International law enforcement operation disrupts Shylock banking malware
Police from eight countries together with several private security companies disrupted the online infrastructure used by cybercriminals to control computers infected with a malware program called Shylock.
Shylock is a Trojan program that first appeared in 2011, primarily targeting online banking. The threat is named after a fictional character in Shakespeare’s “The Merchant of Venice” because it includes fragments from the play in its binary files.
Like most malware programs that steal financial information, Shylock is able to inject code into websites in order to capture credentials and trick victims into performing rogue financial transactions. However, the Trojan program has evolved over the years, with its creators adding modules so that it can infect external and USB drives, steal credentials from FTP programs and turn infected computers into proxy servers, among other things.
Security vendor Symantec reported in April 2013 that Shylock was targeting customers of over 60 financial institutions, the majority of them from the U.K., and some from Italy and the U.S.
The law enforcement operation Tuesday and Wednesday seized servers and domain names used by Shylock-infected computers to communicate with each other and the attackers.
The action was led by the U.K.’s National Crime Agency (NCA) and was coordinated from the European Cybercrime Centre (EC3) at Europol. Law enforcement agencies from the U.K., the U.S., the Netherlands, Turkey, Italy, Germany, Poland and France participated. Several IT security vendors, including BAE Systems Applied Intelligence, Dell SecureWorks, Kaspersky Lab and Heimdal Security (part of CSIS Security Group), provided support.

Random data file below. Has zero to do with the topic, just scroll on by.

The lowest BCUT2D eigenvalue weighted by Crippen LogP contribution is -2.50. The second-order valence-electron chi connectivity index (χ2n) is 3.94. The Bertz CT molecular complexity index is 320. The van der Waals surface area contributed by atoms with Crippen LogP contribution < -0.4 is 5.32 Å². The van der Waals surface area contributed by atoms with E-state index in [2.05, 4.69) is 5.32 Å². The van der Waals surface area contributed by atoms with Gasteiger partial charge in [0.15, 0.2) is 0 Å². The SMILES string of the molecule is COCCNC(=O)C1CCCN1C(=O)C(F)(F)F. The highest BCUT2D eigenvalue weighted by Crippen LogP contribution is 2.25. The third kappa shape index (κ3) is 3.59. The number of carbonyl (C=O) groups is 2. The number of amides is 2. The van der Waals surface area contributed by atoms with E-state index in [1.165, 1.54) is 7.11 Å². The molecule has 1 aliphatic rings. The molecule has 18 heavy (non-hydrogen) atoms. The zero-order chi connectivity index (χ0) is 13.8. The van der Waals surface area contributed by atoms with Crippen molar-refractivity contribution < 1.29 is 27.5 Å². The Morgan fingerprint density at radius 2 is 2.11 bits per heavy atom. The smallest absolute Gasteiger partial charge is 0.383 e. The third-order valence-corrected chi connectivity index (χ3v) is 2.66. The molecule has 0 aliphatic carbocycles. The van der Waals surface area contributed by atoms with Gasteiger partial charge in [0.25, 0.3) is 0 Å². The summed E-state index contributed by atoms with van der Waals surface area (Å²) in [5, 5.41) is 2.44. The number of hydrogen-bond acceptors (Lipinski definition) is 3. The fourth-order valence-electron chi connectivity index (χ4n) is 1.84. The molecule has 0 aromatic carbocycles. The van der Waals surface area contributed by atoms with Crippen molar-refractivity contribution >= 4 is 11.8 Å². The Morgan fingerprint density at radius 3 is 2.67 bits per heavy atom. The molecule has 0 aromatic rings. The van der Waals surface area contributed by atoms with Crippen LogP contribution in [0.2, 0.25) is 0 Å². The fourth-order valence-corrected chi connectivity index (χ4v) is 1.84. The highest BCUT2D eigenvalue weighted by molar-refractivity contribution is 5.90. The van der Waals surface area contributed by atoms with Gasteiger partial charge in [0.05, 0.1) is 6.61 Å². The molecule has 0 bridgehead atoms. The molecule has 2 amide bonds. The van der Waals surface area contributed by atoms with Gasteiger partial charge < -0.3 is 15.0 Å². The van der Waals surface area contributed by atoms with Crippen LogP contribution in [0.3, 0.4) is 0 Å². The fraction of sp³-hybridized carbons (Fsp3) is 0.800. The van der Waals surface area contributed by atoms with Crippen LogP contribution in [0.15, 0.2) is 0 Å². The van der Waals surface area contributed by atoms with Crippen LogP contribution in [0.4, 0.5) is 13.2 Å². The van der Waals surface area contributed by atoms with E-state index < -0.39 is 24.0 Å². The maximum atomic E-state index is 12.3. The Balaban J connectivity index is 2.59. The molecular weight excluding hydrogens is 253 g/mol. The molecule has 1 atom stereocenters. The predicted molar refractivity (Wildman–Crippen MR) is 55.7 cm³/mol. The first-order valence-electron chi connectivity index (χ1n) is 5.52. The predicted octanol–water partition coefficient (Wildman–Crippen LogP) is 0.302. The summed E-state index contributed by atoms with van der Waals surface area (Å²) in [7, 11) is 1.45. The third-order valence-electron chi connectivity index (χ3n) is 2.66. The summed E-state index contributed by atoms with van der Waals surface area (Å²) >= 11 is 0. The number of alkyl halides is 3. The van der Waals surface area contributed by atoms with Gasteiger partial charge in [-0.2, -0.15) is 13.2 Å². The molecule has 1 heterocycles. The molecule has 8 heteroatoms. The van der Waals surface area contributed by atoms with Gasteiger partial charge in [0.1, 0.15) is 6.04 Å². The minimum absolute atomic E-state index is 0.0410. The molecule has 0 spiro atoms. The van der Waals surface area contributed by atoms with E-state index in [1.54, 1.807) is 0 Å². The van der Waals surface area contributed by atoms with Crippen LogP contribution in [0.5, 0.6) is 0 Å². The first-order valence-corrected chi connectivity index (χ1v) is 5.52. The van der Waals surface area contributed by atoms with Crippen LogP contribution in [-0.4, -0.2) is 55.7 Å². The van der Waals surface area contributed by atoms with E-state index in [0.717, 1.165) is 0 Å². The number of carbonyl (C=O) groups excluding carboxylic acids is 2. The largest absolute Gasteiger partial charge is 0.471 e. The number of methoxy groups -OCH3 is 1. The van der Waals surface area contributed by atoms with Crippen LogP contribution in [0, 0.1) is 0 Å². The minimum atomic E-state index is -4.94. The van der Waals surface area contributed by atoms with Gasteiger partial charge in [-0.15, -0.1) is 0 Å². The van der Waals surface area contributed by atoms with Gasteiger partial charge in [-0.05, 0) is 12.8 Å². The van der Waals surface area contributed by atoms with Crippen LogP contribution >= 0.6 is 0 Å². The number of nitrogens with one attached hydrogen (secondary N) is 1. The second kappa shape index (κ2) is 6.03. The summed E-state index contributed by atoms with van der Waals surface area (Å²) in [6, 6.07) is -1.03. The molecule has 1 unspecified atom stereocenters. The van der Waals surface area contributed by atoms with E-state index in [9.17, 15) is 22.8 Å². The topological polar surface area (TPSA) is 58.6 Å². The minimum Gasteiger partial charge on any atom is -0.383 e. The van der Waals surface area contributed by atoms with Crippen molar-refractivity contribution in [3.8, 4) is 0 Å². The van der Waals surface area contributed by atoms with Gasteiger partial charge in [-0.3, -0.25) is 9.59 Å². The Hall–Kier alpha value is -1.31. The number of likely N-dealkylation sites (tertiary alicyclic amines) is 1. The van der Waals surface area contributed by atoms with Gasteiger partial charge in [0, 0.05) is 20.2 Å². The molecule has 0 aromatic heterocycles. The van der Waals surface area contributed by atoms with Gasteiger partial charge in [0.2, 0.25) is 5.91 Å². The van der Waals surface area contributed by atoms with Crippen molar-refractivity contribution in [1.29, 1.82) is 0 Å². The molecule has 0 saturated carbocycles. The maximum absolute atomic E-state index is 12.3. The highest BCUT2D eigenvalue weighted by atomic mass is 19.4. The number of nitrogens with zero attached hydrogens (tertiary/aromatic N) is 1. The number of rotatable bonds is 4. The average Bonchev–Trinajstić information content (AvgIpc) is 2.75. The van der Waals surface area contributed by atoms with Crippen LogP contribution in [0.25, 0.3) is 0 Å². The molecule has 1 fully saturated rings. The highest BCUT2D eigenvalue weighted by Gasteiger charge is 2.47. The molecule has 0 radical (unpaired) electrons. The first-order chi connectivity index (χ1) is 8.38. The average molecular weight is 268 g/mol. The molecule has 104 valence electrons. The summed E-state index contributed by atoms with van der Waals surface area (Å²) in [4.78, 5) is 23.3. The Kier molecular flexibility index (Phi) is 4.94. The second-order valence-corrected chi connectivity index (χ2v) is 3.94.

Shylock is believed to have infected over 30,000 computers worldwide, the NCA said in an announcement. The Trojan program has targeted the U.K. more than any other country, but the suspected developers are based somewhere else, the agency said.
Users typically have their computers infected with Shylock after clicking on malicious links that take them to drive-by download exploits or after inserting infected removable drives into their computers.
The NCA and Europol advised users to turn on automatic updates in Windows in order to protect themselves from Shylock. That’s because Tuesday Microsoft added detection and removal routines for the threat, which it calls Win32/Caphaw, to its Malicious Software Removal Tool (MSRT). The tool is distributed through Windows Update, but users can also download it directly from the company’s website.